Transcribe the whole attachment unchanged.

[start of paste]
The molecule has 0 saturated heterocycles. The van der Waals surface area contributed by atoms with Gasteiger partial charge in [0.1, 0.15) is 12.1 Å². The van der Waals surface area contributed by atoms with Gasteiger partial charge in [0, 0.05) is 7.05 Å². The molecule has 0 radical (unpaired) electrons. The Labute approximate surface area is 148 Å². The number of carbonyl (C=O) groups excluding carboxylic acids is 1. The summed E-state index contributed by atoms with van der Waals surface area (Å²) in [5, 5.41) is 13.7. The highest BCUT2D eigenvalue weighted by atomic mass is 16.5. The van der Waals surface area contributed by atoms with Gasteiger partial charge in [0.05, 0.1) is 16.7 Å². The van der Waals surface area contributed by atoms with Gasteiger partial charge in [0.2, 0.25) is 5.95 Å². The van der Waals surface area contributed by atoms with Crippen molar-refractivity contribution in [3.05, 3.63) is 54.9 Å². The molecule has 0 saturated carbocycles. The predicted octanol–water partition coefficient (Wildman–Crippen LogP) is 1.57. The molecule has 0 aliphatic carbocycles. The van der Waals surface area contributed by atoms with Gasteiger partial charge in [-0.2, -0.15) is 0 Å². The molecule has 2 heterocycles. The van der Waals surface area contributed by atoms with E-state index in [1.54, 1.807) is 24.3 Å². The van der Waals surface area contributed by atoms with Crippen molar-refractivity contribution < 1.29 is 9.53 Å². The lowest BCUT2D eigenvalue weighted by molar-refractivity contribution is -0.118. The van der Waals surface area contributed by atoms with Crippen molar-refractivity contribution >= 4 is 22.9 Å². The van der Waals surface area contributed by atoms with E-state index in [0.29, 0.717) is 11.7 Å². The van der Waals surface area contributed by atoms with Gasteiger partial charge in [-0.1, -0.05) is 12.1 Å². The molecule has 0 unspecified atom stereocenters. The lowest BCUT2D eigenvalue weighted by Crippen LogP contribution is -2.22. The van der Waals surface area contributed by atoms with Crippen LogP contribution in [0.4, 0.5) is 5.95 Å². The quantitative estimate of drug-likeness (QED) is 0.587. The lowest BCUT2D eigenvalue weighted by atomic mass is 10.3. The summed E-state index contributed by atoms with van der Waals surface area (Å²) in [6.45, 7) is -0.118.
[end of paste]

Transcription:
The molecule has 0 saturated heterocycles. The van der Waals surface area contributed by atoms with Gasteiger partial charge in [0.1, 0.15) is 12.1 Å². The van der Waals surface area contributed by atoms with Gasteiger partial charge in [0, 0.05) is 7.05 Å². The molecule has 0 radical (unpaired) electrons. The Labute approximate surface area is 148 Å². The number of carbonyl (C=O) groups excluding carboxylic acids is 1. The summed E-state index contributed by atoms with van der Waals surface area (Å²) in [5, 5.41) is 13.7. The highest BCUT2D eigenvalue weighted by atomic mass is 16.5. The van der Waals surface area contributed by atoms with Gasteiger partial charge in [0.05, 0.1) is 16.7 Å². The van der Waals surface area contributed by atoms with Gasteiger partial charge in [0.2, 0.25) is 5.95 Å². The van der Waals surface area contributed by atoms with Crippen molar-refractivity contribution in [3.05, 3.63) is 54.9 Å². The molecule has 0 saturated carbocycles. The predicted octanol–water partition coefficient (Wildman–Crippen LogP) is 1.57. The molecule has 0 aliphatic carbocycles. The van der Waals surface area contributed by atoms with Gasteiger partial charge in [-0.2, -0.15) is 0 Å². The molecule has 2 heterocycles. The van der Waals surface area contributed by atoms with E-state index in [1.54, 1.807) is 24.3 Å². The van der Waals surface area contributed by atoms with Crippen molar-refractivity contribution < 1.29 is 9.53 Å². The lowest BCUT2D eigenvalue weighted by molar-refractivity contribution is -0.118. The van der Waals surface area contributed by atoms with Crippen molar-refractivity contribution >= 4 is 22.9 Å². The van der Waals surface area contributed by atoms with E-state index in [0.29, 0.717) is 11.7 Å². The van der Waals surface area contributed by atoms with Gasteiger partial charge in [-0.1, -0.05) is 12.1 Å². The molecule has 0 unspecified atom stereocenters. The lowest BCUT2D eigenvalue weighted by Crippen LogP contribution is -2.22. The van der Waals surface area contributed by atoms with Crippen LogP contribution in [0.4, 0.5) is 5.95 Å². The quantitative estimate of drug-likeness (QED) is 0.587. The lowest BCUT2D eigenvalue weighted by atomic mass is 10.3. The summed E-state index contributed by atoms with van der Waals surface area (Å²) in [6.45, 7) is -0.118.